In April 2012, in Port of Spain, Trinidad, she announced the inauguration of the Hollick Arvon Caribbean Writers Prize, sponsored by the Hollick Family Charitable Trust and the Arvon Foundation, in association with the NGC Bocas Lit Fest, an award to allow a Caribbean writer living in the Anglophone region and writing in English, and who has not yet published a full-length book, to devote time to advancing a work in progress.[26]

She was named as one of the supporters of the Women's Prize for Fiction 2013.[27][28][29]

She is a trustee of the foundation announced in December 2014 in memory of cultural theorist Stuart Hall.[30][31][32][33]


She is married to the businessman Clive Hollick, Baron Hollick, with whom she has three daughters: Caroline, Georgina and Abigail.[12]

Honours and awards[edit]

She was appointed Officer of the Order of the British Empire (OBE) in the 2011 Birthday Honours for services to the arts.[34][35] She is an Honorary Fellow of the University of Westminster and a Fellow of the Royal Society of Arts.[17]

She is regularly included on the Power List of "Britain's 100 Most Influential Black People".[17][36]

In January 2018 she received an honorary doctorate from the University of Sussex.[12][37]


  1. ^ a b "Family Secrets", Woman's Hour, BBC Radio 4, 8 August 2012.
  2. ^ Sue Woodford page at IMDb.
  3. ^ Dorothy Hobson, Channel 4: The Early Years and the Jeremy Isaacs Legacy, I.B. Tauris & Co, 2006, pp. 68–70.
  4. ^ Management team, Bringing Up Baby.
  5. ^ a b "Lady Sue Woodford-Hollick", Who We Are, AMREF. Archived 31 August 2012 at the Wayback Machine.
  6. ^ LQ Foundation Trustees Archived 29 August 2011 at the Wayback Machine., Leader's Quest.
  7. ^ a b c "About us: Sue Woodford-Hollick", Reprieve.
  8. ^ a b c About Us – Trustees, Free Word.
  9. ^ a b Patrons, Runnymede.
  10. ^ "Sue Woodford-Hollick" Archived 12 May 2014 at the Wayback Machine., SI Leeds Literary Prize.
  11. ^ "UK: Masterclass – Hollick's Nights at the Movies", Management Today, 1 January 1997.
  12. ^ a b c d Jacqui Bealing, "Broadcast: News items – Be persistent, be focused, but start with your own community, says Lady Hollick", University of Sussex, 17 January 2018.
  13. ^ "Susan Mary Woodford-Hollick, Lady Hollick (1945–), Arts administrator", National Portrait Gallery.
  14. ^ "Ulric Cross (1917–), Judge", National Portrait Gallery.
  15. ^ Carla Bridglal, "Ulric Cross dies at 96", Trinidad Express Newspapers, 4 October 2013.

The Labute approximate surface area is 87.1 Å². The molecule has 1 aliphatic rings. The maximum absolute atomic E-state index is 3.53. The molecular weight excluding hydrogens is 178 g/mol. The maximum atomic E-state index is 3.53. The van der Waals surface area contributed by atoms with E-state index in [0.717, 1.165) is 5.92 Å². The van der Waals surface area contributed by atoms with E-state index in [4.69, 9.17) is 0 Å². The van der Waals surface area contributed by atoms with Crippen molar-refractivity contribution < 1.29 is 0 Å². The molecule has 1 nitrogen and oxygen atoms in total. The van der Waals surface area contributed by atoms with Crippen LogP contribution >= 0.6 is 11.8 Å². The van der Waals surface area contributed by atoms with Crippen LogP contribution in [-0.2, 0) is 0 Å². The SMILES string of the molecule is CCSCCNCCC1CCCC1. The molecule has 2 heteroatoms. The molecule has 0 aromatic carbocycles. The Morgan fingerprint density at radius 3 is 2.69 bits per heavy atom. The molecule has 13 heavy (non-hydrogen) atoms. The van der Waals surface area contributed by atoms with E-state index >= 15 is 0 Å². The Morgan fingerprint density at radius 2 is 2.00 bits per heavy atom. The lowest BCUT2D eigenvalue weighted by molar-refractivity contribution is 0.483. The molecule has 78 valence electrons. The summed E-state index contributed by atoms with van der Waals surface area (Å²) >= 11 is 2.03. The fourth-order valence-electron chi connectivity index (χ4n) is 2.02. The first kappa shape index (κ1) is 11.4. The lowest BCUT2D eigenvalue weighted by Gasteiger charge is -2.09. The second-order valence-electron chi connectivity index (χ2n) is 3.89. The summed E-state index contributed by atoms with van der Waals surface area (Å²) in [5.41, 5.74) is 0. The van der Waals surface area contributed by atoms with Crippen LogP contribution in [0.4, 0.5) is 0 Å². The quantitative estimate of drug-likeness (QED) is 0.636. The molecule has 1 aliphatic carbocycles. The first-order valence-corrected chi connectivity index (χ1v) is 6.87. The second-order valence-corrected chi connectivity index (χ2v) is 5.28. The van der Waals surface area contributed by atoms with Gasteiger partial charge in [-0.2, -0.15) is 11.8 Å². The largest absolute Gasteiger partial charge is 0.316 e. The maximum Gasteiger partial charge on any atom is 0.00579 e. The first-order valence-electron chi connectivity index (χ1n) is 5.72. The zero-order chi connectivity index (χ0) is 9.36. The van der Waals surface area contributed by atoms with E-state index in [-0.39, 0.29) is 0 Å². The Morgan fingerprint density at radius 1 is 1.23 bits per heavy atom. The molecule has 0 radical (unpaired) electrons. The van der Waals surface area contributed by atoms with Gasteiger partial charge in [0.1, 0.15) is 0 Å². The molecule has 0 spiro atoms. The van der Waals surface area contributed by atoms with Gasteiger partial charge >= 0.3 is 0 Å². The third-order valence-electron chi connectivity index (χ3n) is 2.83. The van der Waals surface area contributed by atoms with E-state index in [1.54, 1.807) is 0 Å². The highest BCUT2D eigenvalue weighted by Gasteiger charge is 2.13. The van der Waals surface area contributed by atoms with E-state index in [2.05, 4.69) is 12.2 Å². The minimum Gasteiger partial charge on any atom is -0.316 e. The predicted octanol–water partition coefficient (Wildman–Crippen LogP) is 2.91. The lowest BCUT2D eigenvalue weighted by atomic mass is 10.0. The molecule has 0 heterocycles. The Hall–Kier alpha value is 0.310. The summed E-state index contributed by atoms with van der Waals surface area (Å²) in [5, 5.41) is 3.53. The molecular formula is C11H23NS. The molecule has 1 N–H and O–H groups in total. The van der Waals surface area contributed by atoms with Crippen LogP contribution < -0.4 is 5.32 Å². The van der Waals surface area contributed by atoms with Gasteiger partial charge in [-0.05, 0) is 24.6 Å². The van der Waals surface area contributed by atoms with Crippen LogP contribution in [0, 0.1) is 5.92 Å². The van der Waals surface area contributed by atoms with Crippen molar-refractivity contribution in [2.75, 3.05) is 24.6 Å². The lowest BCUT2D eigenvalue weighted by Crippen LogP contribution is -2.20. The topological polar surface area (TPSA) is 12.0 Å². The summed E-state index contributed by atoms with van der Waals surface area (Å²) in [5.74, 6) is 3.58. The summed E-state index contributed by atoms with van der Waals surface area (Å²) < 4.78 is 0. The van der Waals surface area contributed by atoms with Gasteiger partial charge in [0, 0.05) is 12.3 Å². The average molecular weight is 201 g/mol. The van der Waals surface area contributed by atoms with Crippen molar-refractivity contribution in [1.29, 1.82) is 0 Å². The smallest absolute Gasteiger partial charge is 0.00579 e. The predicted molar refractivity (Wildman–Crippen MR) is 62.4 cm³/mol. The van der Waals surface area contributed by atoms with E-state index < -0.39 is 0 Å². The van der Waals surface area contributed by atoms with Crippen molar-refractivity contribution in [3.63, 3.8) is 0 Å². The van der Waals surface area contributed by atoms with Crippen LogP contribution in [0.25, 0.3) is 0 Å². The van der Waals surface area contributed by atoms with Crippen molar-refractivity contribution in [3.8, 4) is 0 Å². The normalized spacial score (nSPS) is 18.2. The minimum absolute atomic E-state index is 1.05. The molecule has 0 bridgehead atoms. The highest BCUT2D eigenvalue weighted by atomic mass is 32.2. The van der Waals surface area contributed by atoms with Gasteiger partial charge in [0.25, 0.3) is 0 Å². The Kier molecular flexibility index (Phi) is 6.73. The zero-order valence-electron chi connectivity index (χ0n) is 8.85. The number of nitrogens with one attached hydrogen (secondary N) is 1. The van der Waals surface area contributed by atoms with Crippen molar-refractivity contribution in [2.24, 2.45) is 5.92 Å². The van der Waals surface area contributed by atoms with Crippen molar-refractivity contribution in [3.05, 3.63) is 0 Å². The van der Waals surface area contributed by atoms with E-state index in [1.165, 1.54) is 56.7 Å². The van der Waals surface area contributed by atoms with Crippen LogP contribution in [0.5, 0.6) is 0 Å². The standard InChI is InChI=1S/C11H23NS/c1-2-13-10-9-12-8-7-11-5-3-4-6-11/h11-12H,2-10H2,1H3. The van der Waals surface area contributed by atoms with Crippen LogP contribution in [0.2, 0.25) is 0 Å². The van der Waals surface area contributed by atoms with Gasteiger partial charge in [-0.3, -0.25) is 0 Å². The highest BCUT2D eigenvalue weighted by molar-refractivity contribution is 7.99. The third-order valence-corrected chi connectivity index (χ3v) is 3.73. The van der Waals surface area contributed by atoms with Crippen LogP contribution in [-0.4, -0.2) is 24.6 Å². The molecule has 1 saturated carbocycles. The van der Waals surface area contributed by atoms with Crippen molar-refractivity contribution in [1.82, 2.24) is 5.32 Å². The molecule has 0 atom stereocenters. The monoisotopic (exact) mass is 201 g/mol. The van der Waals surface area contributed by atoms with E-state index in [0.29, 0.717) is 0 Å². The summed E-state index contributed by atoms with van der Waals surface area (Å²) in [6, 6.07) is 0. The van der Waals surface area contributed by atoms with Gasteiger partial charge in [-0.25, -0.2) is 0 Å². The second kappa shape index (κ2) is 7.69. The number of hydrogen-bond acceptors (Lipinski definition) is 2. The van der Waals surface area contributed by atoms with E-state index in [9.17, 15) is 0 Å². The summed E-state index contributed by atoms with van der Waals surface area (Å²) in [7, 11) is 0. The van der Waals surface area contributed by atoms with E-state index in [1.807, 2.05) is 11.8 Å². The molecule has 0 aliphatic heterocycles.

16. ^ "Interviews", Abigail Hollick website.
  17. ^ a b c d e f g h "Sue Woodford-Hollick" Archived 12 May 2014 at the Wayback Machine., SI Leeds Literary Prize.
  18. ^ Steve Bryant, "World in Action (1963–98)", BFI Screenonline.
  19. ^ Clive James Nwonka, "Channel Four and the Emergence of Independent Black British Filmmaking" Archived 19 April 2013 at Brunel University, 2012.
  20. ^ Farrukh Dhondy, "Is the BBC still 'hideously white'?", New Statesman, 18 March 2014.
  21. ^ Bhikhu C. Parekh, "Sue Woodford-Hollick Chair of Index on Censorship, 1993–2000, and founding commissioning editor of multicultural programmes, Channel 4", The Future of Multi-ethnic Britain: Report of the Commission on the Future of Multi-Ethnic Britain, London: Profile Books, 2000, p. 317.
  22. ^ "ACE Announced the New Council" Archived 23 September 2015 at the Wayback Machine., The British Theatre Guide, 2 June 2002.
  23. ^ "News – Nine old faces on new Council", ArtsProfessional, 3 June 2002.
  24. ^ "Embracing the need to build an inclusive society", The Guardian, 11 October 2000.
  25. ^ LQ Foundation Trustees Archived 29 August 2011 at the Wayback Machine., Leader's Quest.
  26. ^ "Announcing the Hollick Arvon Caribbean Writers Prize" Archived 3 December 2013 at the Wayback Machine., Caribseek News, 1 May 2012.
  27. ^ "The Women's Prize for Fiction 2013 launches with new partners, sponsors and judges", Book Trust, 9 October 2012.
  28. ^ Benedicte Page, "Women's Prize for Fiction to be 'privately funded' for 2013", The Bookseller, 8 October 2012.
  29. ^ "About BWPFF", BAILEYS Women's Prize for Fiction.
  30. ^ Stuart Hall Foundation.
  31. ^ "Goldsmiths Honour Stuart Hall By Naming Building After Him", The Voice, 4 December 2014.
  32. ^ "Goldsmiths renames academic building after Professor Stuart Hall", Goldsmiths, University of London, 11 December 2014.
  33. ^ Stuart Hall Foundation.
  34. ^ "No. 59808". The London Gazette (Supplement). 11 June 2011. p. 10. 
  35. ^ "Queen's Birthday Honours 2011: list in full", The telegraph, 11 June 2011.
  36. ^ "Power List 2010: Britain’s 100 most influential black people", Breaking Perceptions, 2 March 2010.
  37. ^ "Broadcast: News items – University of Sussex graduates encouraged to make positive change", University of Sussex, 19 January 2018.

External links[edit]